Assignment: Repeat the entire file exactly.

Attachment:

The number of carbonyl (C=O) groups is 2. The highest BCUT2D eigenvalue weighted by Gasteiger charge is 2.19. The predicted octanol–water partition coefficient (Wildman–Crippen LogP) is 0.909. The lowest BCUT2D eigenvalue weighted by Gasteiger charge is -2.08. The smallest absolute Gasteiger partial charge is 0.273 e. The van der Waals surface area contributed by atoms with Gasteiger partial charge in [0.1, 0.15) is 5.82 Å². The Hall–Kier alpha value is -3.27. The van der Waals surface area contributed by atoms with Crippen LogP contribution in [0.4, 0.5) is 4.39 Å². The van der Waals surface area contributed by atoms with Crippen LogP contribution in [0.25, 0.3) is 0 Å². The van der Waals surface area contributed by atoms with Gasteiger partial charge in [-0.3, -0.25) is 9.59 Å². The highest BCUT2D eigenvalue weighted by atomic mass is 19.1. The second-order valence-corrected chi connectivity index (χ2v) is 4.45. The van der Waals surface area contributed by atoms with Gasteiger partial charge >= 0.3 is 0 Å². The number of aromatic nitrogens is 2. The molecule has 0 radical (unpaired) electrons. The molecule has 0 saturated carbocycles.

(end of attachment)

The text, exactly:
The number of carbonyl (C=O) groups is 2. The highest BCUT2D eigenvalue weighted by Gasteiger charge is 2.19. The predicted octanol–water partition coefficient (Wildman–Crippen LogP) is 0.909. The lowest BCUT2D eigenvalue weighted by Gasteiger charge is -2.08. The smallest absolute Gasteiger partial charge is 0.273 e. The van der Waals surface area contributed by atoms with Gasteiger partial charge in [0.1, 0.15) is 5.82 Å². The Hall–Kier alpha value is -3.27. The van der Waals surface area contributed by atoms with Crippen LogP contribution in [0.4, 0.5) is 4.39 Å². The van der Waals surface area contributed by atoms with Crippen LogP contribution in [0.25, 0.3) is 0 Å². The van der Waals surface area contributed by atoms with Gasteiger partial charge in [-0.3, -0.25) is 9.59 Å². The highest BCUT2D eigenvalue weighted by atomic mass is 19.1. The second-order valence-corrected chi connectivity index (χ2v) is 4.45. The van der Waals surface area contributed by atoms with Gasteiger partial charge >= 0.3 is 0 Å². The number of aromatic nitrogens is 2. The molecule has 0 radical (unpaired) electrons. The molecule has 0 saturated carbocycles.